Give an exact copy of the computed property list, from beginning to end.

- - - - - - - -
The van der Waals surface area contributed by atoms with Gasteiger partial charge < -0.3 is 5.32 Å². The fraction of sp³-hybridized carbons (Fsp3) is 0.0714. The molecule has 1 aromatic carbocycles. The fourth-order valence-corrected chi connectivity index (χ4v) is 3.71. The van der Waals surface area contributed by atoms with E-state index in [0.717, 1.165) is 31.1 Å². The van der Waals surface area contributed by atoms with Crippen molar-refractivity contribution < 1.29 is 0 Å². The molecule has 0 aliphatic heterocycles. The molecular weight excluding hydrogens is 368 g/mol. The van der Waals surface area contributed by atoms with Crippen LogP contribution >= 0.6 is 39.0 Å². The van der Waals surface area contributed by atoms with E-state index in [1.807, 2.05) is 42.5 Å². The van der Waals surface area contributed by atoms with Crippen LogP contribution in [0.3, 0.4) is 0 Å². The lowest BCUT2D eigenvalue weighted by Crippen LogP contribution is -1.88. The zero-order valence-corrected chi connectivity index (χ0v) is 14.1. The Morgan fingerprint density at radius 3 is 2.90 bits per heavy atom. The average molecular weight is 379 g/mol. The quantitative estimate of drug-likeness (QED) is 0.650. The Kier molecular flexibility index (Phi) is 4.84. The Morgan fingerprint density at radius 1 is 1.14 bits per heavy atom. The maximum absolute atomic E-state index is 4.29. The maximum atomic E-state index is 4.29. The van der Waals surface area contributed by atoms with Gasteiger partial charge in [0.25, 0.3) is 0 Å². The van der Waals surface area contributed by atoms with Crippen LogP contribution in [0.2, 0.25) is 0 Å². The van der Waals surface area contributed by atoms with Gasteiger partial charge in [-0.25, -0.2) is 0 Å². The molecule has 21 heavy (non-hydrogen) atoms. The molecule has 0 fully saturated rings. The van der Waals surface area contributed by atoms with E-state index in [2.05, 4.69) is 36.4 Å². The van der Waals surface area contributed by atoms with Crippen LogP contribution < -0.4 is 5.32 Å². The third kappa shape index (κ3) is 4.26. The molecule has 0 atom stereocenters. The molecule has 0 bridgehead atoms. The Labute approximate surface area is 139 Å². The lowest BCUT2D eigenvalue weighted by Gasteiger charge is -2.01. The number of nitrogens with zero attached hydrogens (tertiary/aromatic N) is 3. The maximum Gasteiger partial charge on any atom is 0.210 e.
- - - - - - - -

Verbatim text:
The van der Waals surface area contributed by atoms with Gasteiger partial charge < -0.3 is 5.32 Å². The fraction of sp³-hybridized carbons (Fsp3) is 0.0714. The molecule has 1 aromatic carbocycles. The fourth-order valence-corrected chi connectivity index (χ4v) is 3.71. The van der Waals surface area contributed by atoms with E-state index in [0.717, 1.165) is 31.1 Å². The van der Waals surface area contributed by atoms with Crippen molar-refractivity contribution < 1.29 is 0 Å². The molecule has 0 aliphatic heterocycles. The molecular weight excluding hydrogens is 368 g/mol. The van der Waals surface area contributed by atoms with Crippen LogP contribution >= 0.6 is 39.0 Å². The van der Waals surface area contributed by atoms with E-state index in [1.807, 2.05) is 42.5 Å². The van der Waals surface area contributed by atoms with Crippen LogP contribution in [0.3, 0.4) is 0 Å². The lowest BCUT2D eigenvalue weighted by Crippen LogP contribution is -1.88. The zero-order valence-corrected chi connectivity index (χ0v) is 14.1. The Morgan fingerprint density at radius 3 is 2.90 bits per heavy atom. The average molecular weight is 379 g/mol. The quantitative estimate of drug-likeness (QED) is 0.650. The Kier molecular flexibility index (Phi) is 4.84. The Morgan fingerprint density at radius 1 is 1.14 bits per heavy atom. The maximum absolute atomic E-state index is 4.29. The maximum atomic E-state index is 4.29. The van der Waals surface area contributed by atoms with Gasteiger partial charge in [0.25, 0.3) is 0 Å². The van der Waals surface area contributed by atoms with Crippen LogP contribution in [0.2, 0.25) is 0 Å². The van der Waals surface area contributed by atoms with Gasteiger partial charge in [-0.25, -0.2) is 0 Å². The molecule has 21 heavy (non-hydrogen) atoms. The molecule has 0 fully saturated rings. The van der Waals surface area contributed by atoms with E-state index in [2.05, 4.69) is 36.4 Å². The van der Waals surface area contributed by atoms with Crippen LogP contribution < -0.4 is 5.32 Å². The third kappa shape index (κ3) is 4.26. The molecule has 0 atom stereocenters. The molecule has 0 bridgehead atoms. The Labute approximate surface area is 139 Å². The lowest BCUT2D eigenvalue weighted by Gasteiger charge is -2.01. The number of nitrogens with zero attached hydrogens (tertiary/aromatic N) is 3. The maximum Gasteiger partial charge on any atom is 0.210 e.